Manawatu Property Investors' Association

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The story behind the rental price statistics for 2019

Rental price statistics for 2019 came out recently and were very interesting to go through.

The median rent for all areas and all property sizes and types hit an all time high of $468 per week, which is 4% higher than December 2018.

Napier, Dunedin, Palmerston North and Invercargill had the highest increases of between 10.1% and 11.7%. You can view a more detailed history of rental prices for 103 different areas around New Zealand at the NZPIF resources page These stats go from Jan 2006 to Dec 2019 and you can graph the data for your specific properties.

At 4%, the increase in rental prices for last year was actually less than the previous year, when rents increased by 5.1%. Even though it was less of an increase than the year before, the average rental price increase was $18 a week or $996 a year. This is a lot of money to many tenants. The general rate of inflation last year was 1.5%, so rental price increases were more than two and a half times the increase of other goods and services.

These points made me think about how tenants could afford such an increase, so I looked at the what had happened to wages over the last year.

This was a pleasant surprise, as hourly earnings had gone up at a faster rate than general inflation for the past two years.

During 2018, general inflation was 1.9%, while hourly rates increased by 3.1%. Last year general inflation was 1.5% while earnings went up by 3.1%. This means that, on average, people should either have more money in their back pockets or can spend more than they used to.

While rent increases in 2018 took up a significant 58% of income increases, this wasn’t the case last year. Percentage increases in incomes and rents were the same for tenants last year, so rent rises only accounted for 36% of tenants income rises. In dollar terms, (assuming a 40-hour week) incomes increased by $2,558 a year in 2019, while rents only increased by $936.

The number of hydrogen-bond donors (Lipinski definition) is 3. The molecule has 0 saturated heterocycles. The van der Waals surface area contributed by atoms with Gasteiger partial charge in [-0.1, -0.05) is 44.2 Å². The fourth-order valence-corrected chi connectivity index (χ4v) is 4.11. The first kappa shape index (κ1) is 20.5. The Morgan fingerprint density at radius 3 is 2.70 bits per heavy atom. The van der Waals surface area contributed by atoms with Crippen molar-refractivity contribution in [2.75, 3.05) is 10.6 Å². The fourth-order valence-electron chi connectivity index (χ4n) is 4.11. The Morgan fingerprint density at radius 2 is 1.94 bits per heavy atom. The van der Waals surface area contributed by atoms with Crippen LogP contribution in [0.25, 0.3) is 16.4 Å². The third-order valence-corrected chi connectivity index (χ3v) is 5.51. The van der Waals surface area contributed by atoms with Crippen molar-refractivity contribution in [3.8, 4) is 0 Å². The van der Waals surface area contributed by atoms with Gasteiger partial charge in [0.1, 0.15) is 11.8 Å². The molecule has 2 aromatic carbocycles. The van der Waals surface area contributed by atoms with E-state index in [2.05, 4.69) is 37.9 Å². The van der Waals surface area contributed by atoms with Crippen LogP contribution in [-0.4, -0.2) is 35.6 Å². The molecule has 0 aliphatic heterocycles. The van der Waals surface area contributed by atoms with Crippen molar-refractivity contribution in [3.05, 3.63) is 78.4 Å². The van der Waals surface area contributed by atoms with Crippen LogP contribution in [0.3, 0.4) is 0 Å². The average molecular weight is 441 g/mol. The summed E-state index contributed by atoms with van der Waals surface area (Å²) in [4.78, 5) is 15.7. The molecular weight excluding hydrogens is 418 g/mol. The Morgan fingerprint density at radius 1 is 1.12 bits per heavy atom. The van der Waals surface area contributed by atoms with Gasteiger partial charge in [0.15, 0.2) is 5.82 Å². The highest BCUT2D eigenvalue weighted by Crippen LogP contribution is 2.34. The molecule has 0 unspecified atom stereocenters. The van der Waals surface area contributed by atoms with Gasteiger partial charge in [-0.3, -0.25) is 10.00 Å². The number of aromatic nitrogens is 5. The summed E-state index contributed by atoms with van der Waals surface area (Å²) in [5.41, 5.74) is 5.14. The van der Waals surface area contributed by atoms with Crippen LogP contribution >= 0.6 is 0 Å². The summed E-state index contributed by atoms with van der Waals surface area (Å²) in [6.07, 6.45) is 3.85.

However, these income increases are the average and I wondered how tenants in lower paying jobs were getting on with rental price increases. Last year the minimum hourly rate was increased from $16.50 to $17.70, a healthy increase of 7.3%, higher than average hourly incomes.

Of course, this higher percentage increase is on a lower amount, so I calculated the annual effect for low income tenants. Again, assuming a 40-hour working week, those on the lowest income received an extra $2,496 last year, just $62 less than those on an average income.

It appears to me that most people providing rental property in New Zealand care about their tenants and don’t want to see them under financial pressure. I think this care is one of the great aspects of the rental market in New Zealand. It is an aspect that is unlikely to be replicated by institutional providers of rental property.

However, we need more rental properties for tenants and the only way this can be achieved is if people are attracted into the rental industry. We all know that it is becoming more difficult and expensive to provide rental property in New Zealand, so higher rental prices are probably the only factor that will encourage an adequate supply of homes for tenants.

It is good to know that most tenants will have the funds to meet these rental price increases. It is a shame that ill conceived new laws make these increases necessary.

Tags: federation reports